By Nicole Lind
Coca-Cola is probably one of the most widely known and collected types of sea glass, especially in the popular sea foam color. But who would have thought that thousands of Coca-Cola bottles would end up in the South Pacific? My husband and I visited the 83-island state of Vanuatu in 2016 and discovered a treasure trove of vintage Coca-Cola bottles in this remote South Pacific island nation.
During World War II, American soldiers were sent to Vanuatu, known then as the New Hebrides, to help stop the Japanese army from gaining a foothold in the Pacific arena. By May 1942, over a hundred thousand soldiers were stationed in the archipelago. There was no modern infrastructure on the islands, and the mood among the young men deteriorated quickly. They were thousands of miles away from home and there was little to do after the hard work of building roads, shops, and other structures. The U.S. government needed to improve the spirits of the troops.
By the 1920s, the Coca-Cola company had 1,000 bottling plants across the U.S., and by the start of World War II, Coke was bottled in 44 countries. During the war, Coca-Cola built 64 international bottling plants to supply troops, but a plant in Vanuatu was not practical. Instead, the U.S. government decided to ship thousands of bottles of Coca-Cola to bring the soldiers a little piece of home.
After the American servicemen drank Coca-Cola, the bottles were discarded in the sea or buried in dumps in the tropical jungle. No one would have guessed that these discarded bottles would be considered collectible 70 years later.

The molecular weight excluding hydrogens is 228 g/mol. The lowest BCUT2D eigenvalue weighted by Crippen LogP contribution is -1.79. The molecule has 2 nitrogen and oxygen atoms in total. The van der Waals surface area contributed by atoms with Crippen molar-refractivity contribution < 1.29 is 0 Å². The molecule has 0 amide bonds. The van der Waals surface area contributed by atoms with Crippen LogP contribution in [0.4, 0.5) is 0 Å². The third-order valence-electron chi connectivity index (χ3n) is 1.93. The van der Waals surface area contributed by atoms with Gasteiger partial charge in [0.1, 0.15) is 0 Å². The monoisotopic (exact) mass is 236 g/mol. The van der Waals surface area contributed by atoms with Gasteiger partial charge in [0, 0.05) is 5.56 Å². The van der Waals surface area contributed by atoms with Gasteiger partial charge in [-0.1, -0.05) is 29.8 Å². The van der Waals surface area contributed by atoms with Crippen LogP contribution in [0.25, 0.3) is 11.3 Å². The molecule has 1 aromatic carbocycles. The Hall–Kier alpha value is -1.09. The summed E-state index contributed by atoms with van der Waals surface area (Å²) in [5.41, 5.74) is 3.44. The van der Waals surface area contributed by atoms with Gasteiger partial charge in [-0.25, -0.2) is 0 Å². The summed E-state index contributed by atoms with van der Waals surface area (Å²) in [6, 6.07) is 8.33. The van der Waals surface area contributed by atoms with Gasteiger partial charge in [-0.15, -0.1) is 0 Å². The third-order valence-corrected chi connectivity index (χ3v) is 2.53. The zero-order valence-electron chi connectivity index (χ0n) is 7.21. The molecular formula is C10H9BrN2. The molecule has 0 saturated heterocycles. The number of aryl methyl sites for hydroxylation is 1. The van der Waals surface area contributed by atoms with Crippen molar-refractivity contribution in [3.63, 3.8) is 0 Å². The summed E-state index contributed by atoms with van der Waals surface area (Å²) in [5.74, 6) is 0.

Locals have discovered Coca-Cola and other vessels and bottles decades later in their gardens while planting taro, manioc, and kava. A roadside museum, privately owned and wonderfully managed by Ernest Kalkoa in Tanoliu on Efate Island, has an outstanding collection of World War II memorabilia. His Coca-Cola collection includes thousands of bottles and fragments that were found in the sea and in landfills that were left after World War II. The collection includes bottles from over 300 plants across the U.S., each clearly identifiable by the name of the bottling plant where they were made, molded into its base.
In 2015, cyclone Pam hit Vanuatu, with its category 5 eye and 160-mile-an-hour winds passing close to Efate Island. Half of the population of Vanuatu was affected by the storm, losing homes and property, and eleven people lost their lives. The ocean around Efate was churned up by the massive storm and with it, treasures no one had seen for 75 years.
My husband and I stayed in Vanuatu a year later for a month. There were rumors that Coca-Cola sea glass had been spotted along a secret cove. We took a short ride with a couple of friends to the other side of the island of Efate and located the beach. We found Coca-Cola bottles from Oakland and San Francisco, California, plus a lot of larger half bottles that must have been buried in the sea for decades, lying in the coral.
When we travelled 9,500 miles back to Scotland, we brought back a few sea foam and white Coca-Cola pieces, as well as some bonfire pieces melted together with the Coca-Cola logo still visible. We left the “uncooked” half bottles to be carried away by future tides, so they might be found by future beachcombers.
A selection of Vanuatu Coca-Cola sea glass jewelry is available at Tiliabythesea.com.
This article appeared in the Beachcombing Magazine September/October 2019 issue.